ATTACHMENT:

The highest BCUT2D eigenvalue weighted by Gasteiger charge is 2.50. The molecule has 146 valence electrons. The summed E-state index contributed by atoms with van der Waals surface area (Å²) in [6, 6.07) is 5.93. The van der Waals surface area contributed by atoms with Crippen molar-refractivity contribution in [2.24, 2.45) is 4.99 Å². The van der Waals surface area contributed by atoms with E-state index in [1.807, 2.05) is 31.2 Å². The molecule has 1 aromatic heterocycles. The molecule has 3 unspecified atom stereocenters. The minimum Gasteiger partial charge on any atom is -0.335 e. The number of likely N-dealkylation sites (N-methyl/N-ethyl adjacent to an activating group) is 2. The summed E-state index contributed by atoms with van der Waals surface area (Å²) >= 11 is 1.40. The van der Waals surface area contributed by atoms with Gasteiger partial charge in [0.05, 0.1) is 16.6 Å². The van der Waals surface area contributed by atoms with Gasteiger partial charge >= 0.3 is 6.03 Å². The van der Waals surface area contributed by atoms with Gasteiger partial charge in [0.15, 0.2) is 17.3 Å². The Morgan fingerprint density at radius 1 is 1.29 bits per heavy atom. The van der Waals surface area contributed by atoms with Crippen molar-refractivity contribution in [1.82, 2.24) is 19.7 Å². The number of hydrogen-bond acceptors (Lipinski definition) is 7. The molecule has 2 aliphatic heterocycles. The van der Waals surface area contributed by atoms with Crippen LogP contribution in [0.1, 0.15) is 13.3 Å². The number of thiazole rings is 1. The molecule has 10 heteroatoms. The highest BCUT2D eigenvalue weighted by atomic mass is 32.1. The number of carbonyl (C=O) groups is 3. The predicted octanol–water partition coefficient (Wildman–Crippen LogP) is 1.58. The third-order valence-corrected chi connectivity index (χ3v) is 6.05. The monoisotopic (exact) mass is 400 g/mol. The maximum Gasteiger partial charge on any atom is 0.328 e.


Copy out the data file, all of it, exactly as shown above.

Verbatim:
The highest BCUT2D eigenvalue weighted by Gasteiger charge is 2.50. The molecule has 146 valence electrons. The summed E-state index contributed by atoms with van der Waals surface area (Å²) in [6, 6.07) is 5.93. The van der Waals surface area contributed by atoms with Crippen molar-refractivity contribution in [2.24, 2.45) is 4.99 Å². The van der Waals surface area contributed by atoms with E-state index in [1.807, 2.05) is 31.2 Å². The molecule has 1 aromatic heterocycles. The molecule has 3 unspecified atom stereocenters. The minimum Gasteiger partial charge on any atom is -0.335 e. The number of likely N-dealkylation sites (N-methyl/N-ethyl adjacent to an activating group) is 2. The summed E-state index contributed by atoms with van der Waals surface area (Å²) >= 11 is 1.40. The van der Waals surface area contributed by atoms with Gasteiger partial charge in [0.05, 0.1) is 16.6 Å². The van der Waals surface area contributed by atoms with Gasteiger partial charge >= 0.3 is 6.03 Å². The van der Waals surface area contributed by atoms with Gasteiger partial charge in [0.15, 0.2) is 17.3 Å². The Morgan fingerprint density at radius 1 is 1.29 bits per heavy atom. The van der Waals surface area contributed by atoms with Crippen molar-refractivity contribution in [1.82, 2.24) is 19.7 Å². The number of hydrogen-bond acceptors (Lipinski definition) is 7. The molecule has 2 aliphatic heterocycles. The van der Waals surface area contributed by atoms with Crippen LogP contribution in [0.1, 0.15) is 13.3 Å². The number of thiazole rings is 1. The molecule has 10 heteroatoms. The highest BCUT2D eigenvalue weighted by atomic mass is 32.1. The number of carbonyl (C=O) groups is 3. The predicted octanol–water partition coefficient (Wildman–Crippen LogP) is 1.58. The third-order valence-corrected chi connectivity index (χ3v) is 6.05. The monoisotopic (exact) mass is 400 g/mol. The maximum Gasteiger partial charge on any atom is 0.328 e.